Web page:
Department of Administration files lawsuit against protesters who marched from Boise to Palestine
Department of Administration files lawsuit against protesters who marched from Boise to Palestine

BOISE, Idaho – Idaho News 6 has obtained documents showing that the Idaho Department of Administration has filed a lawsuit against Boise over the Palestinian protesters occupying the Capitol grounds.

  • With the lawsuit, the state is seeking judicial relief to remedy the alleged damages and violations of the law caused by the ongoing protests.
  • In addition to the lawsuit, protesters have filed a countersuit drawing parallels to the Occupy Boise movement of 2011 and asserting their right to symbolic freedom of speech and assembly on government property.

(The following is a transcript of the entire broadcast.)

“When it comes to protests, often the most powerful thing is just existence…” one protester tells Idaho News 6.

It has been 69 days since local protesters against the war in Gaza arrived at the Capitol.

During the first protests in early May, the group was removed from the steps of the Capitol, some say by force.

But since then, protesters have continued to occupy the square near the Capitol. “They’ve blocked off part of the lawn for us several times … and there’s really no reason why they’re doing that,” says one protester.

Idaho News 6 has now obtained documents showing that the Idaho Department of Administration has filed suit seeking a court order to stop ongoing and future violations of Idaho laws and regulations at the Capitol Annex and Capitol Mall. The agency says protesters damaged grass, blocked access and rights of way, and marked sidewalks.

“The state clearly has the authority and the duty to manage state property … and I recommend that they go to court to find out what the right course of action is rather than trying to simply arrest trespassers through a criminal complaint,” said Gary Raney, former sheriff of Ada County.

But the protesters tell me they believe they are in the right. “We are perfectly legal to be here. Protests on government property were never controversial until they decided they didn’t want us here anymore,” one protester told Idaho News 6.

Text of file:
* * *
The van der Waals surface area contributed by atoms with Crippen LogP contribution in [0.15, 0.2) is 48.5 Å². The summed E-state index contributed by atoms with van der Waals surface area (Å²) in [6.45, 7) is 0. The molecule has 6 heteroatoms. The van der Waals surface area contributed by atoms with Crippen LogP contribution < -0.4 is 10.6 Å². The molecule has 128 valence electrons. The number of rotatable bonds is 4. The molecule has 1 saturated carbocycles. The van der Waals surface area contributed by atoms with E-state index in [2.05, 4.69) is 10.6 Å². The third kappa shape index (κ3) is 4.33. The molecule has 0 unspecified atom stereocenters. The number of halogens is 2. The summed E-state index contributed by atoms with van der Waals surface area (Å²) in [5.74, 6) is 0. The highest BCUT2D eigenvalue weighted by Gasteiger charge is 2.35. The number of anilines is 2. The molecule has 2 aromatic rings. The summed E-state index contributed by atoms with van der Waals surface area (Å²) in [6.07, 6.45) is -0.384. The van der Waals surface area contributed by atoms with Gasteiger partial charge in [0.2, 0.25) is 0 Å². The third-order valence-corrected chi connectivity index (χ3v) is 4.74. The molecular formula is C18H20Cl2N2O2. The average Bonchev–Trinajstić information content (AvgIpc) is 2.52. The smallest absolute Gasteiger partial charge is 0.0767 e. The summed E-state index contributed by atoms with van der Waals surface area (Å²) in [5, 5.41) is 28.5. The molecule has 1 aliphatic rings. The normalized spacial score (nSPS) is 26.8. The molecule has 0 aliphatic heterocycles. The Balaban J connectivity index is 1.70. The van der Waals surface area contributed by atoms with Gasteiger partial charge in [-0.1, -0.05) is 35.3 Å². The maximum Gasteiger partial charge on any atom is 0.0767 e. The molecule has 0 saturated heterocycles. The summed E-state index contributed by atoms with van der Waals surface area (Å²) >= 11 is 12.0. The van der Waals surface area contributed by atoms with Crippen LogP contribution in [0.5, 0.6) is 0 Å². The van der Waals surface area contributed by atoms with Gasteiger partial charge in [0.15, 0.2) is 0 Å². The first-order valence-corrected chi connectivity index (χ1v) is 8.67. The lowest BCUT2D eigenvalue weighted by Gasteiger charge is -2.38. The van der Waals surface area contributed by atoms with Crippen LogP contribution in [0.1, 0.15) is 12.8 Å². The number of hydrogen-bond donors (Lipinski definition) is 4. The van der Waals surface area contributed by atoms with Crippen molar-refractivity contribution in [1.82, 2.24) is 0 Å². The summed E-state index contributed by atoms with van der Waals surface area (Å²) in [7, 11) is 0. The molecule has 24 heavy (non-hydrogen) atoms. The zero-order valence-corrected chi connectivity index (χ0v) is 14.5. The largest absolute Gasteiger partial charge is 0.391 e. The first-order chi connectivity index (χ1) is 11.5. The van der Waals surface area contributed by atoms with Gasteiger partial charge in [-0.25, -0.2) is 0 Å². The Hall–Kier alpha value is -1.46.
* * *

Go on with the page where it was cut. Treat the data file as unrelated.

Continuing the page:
The defendants in that case are filing a countersuit, claiming they are participating in a protest similar to the 2011 Occupy Boise movement, where a tent city was set up to draw attention to the national Occupy movement. “They symbolize Israel’s occupation of Palestine… they are being used purely for symbolic purposes,” says another protester.

But according to the state, it’s more than just symbolic speeches and gatherings. The state says tents and other items such as canopies, chairs, tables and cooking utensils were used for camping activities.
“When it comes to putting up tents on state property, it’s really no different than if I said my McDonald’s wrapper is a symbol of my beliefs and I’m leaving it on state property … the law doesn’t really distinguish what occupies state property,” Raney says.

In addition to groups such as Boise to Palestine, several individuals are also named in the case, including Hannah Tucker, who was arrested last week in downtown Boise for allegedly harassing a man wearing a kippah.

The protesters declined to comment on the legal proceedings. “We cannot comment on anything that has to do with lawsuits, legal proceedings or anything else,” said one protester.

And they say even if they were relocated, “So if you were evicted from this place today, you would be somewhere else tomorrow?” asked Idaho News 6.

“Oh sure… I don’t care if it’s 49 degrees, I’m going to be out here drinking water… we’re going to be here and we’re going to fight for our rights to be recognized, for our demands to be recognized and enforced, and we’re going to demand a permanent ceasefire,” the protester says.

By Everly